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Chronic fatigue syndrome is associated with chronic enterovirus infection of the stomach
  1. John kai-sheng Chia (chiasann{at}
  1. EV Med Research, United States
    1. Andrew Y Chia (evmed{at}
    1. EV Med Research, United States


      Aims: The aetiology for chronic fatigue syndrome remains elusive although enteroviruses have been implicated as one of the causes by a number of studies. Since most CFS patients have persistent or intermittent gastrointestinal (GI) symptoms, we evaluated the presence of viral capsid protein 1(VP1), Enterovirus RNA and culturable virus in the stomach biopsies of CFS patients. Methods: 165 consecutive CFS patients underwent upper GI endoscopies and antrum biopsies. Immunoperoxidase staining was performed using enterovirus-specific monoclonal antibody (mAb) or a control mAb specific for cytomegalovirus. RT-PCR ELISA was performed on RNA extracted from paraffin sections or samples preserved in RNA-later. Biopsies from normal stomach and other gastric diseases served as controls. 75 samples were cultured for enterovirus. Results: 135/165 (82%) biopsies stained positive for VP1 within parietal cells, whereas 7/34 (20%) of the controls stained positive (P <0.000001). CMV mAb failed to stain any of the biopsy specimens. Biopsies taken from 6 patients at the onset of the CFS/abdominal symptoms, and 2-8 years later demonstrated positive staining in the paired specimens. EV RNA was detected in 9/24 (37 %) paraffin-embedded biopsy samples, and 1/21 controls had detectable EV RNA (p<0.01). 1/3 patient had detectable EV RNA from two samples taken 4 years apart. 5 patient samples demonstrated transient growth of non-cytopathic enteroviruses. Conclusion: Enterovirus VP1, RNA and non-cytopathic viruses were detected in the stomach biopsies of CFS patients with chronic abdominal complaints. A significant subset of CFS patients may have chronic, disseminated, non-cytolytic form of enteroviral infection, which could be diagnosed by stomach biopsies.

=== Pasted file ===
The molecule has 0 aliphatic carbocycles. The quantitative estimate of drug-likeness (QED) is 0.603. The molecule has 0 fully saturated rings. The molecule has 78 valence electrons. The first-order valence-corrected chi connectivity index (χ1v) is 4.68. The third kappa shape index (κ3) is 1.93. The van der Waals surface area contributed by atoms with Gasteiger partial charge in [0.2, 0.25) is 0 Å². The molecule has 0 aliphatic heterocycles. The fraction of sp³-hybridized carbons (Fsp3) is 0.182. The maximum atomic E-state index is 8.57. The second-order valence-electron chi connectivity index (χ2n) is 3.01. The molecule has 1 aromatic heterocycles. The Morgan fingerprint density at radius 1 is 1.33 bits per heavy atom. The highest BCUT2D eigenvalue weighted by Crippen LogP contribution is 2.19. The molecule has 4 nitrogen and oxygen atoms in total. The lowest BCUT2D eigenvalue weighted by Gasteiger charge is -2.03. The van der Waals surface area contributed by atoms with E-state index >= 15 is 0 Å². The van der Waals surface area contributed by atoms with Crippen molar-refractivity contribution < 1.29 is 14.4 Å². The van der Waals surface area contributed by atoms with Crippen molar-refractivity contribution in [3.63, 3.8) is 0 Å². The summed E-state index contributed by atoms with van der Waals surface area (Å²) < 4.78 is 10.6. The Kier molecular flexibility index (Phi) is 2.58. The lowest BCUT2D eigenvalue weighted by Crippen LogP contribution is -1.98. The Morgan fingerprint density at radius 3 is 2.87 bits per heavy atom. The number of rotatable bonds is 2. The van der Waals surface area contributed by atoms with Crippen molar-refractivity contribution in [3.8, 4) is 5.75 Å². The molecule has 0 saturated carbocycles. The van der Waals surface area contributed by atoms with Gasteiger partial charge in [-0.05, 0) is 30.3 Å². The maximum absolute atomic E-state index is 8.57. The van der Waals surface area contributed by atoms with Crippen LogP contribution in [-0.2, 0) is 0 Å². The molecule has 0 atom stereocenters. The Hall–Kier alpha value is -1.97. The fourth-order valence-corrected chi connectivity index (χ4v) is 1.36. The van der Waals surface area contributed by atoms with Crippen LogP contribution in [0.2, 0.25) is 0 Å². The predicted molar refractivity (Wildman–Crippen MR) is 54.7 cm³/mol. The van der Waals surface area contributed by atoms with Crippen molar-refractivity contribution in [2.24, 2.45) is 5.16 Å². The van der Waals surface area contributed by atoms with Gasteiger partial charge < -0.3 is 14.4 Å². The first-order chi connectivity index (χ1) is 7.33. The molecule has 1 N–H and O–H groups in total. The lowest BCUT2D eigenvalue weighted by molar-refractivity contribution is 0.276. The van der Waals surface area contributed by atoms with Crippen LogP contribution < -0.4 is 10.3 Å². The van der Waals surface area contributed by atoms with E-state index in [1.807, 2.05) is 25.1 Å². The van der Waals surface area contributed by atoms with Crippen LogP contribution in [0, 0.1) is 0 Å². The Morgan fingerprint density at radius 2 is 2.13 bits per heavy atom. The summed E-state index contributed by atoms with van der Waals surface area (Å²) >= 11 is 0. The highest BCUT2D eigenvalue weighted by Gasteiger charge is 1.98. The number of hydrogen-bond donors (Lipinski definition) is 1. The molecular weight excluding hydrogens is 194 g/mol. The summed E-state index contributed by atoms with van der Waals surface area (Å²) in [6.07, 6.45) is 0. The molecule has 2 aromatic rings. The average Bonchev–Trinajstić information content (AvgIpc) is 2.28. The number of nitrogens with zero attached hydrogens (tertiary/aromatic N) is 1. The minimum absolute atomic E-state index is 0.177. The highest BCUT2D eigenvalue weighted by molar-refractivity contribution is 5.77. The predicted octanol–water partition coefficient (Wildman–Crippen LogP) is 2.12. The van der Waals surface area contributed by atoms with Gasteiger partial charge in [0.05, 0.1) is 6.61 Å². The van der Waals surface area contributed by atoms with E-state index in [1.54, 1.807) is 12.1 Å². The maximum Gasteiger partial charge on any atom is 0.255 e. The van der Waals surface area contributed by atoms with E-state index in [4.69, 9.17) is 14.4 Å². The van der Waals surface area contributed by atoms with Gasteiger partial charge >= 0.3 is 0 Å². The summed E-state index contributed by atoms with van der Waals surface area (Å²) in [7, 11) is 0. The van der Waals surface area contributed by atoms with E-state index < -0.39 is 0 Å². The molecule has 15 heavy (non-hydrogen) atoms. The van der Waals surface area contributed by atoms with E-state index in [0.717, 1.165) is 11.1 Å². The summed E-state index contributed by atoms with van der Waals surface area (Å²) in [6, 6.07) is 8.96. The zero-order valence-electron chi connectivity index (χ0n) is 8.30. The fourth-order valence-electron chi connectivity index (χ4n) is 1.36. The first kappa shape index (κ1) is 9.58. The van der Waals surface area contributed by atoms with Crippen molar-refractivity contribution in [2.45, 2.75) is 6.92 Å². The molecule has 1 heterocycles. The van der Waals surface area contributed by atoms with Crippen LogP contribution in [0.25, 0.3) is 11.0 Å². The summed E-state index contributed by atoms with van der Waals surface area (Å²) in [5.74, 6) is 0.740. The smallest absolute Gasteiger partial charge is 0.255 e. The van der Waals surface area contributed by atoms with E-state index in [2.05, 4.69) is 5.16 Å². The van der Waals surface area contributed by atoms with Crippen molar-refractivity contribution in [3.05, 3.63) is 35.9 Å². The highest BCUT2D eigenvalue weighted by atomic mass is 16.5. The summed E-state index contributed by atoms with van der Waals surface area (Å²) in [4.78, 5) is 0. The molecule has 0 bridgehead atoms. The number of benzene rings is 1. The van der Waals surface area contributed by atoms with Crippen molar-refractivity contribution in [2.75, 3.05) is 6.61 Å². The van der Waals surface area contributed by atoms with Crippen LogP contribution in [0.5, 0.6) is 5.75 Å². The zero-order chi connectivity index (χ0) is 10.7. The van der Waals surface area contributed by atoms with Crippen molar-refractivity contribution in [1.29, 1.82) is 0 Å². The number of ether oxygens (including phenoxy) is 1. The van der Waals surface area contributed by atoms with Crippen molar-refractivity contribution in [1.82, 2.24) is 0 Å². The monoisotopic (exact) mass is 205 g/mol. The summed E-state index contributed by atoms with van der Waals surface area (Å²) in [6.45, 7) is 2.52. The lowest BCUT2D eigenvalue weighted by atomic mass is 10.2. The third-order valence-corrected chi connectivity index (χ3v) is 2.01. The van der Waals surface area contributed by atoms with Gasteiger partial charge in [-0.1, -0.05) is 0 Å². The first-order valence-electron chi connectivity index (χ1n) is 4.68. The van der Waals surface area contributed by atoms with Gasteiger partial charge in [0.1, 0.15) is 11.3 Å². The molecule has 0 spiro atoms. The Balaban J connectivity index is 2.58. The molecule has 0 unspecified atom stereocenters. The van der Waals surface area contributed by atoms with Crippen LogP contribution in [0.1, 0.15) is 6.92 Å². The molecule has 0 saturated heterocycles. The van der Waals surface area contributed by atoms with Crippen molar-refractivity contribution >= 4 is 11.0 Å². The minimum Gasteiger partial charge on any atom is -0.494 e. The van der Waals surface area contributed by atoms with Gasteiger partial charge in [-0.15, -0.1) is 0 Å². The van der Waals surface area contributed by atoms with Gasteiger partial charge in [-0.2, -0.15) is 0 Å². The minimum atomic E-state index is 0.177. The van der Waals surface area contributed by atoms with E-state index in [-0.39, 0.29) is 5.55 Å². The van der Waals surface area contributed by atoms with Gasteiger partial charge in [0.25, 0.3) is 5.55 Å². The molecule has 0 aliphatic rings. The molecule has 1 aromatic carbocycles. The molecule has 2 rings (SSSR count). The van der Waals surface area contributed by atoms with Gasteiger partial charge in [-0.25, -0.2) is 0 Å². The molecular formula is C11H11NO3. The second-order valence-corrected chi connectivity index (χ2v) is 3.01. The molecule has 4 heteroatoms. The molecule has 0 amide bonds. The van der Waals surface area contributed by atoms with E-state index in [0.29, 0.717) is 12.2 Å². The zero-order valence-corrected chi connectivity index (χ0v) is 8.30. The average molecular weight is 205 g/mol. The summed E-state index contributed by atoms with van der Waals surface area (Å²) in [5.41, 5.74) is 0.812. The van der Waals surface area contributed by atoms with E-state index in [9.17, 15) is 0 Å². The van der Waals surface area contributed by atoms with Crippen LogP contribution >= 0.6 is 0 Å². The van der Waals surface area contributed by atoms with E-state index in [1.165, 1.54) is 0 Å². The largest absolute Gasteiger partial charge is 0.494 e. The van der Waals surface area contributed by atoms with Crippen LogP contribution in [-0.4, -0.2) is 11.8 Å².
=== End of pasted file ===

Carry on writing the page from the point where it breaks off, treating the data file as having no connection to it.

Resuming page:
• chronic enterovirus infection
      • chronic fatigue syndrome
      • gastrointestinal tract
      • irritable bowel syndrome
      • viral persistence

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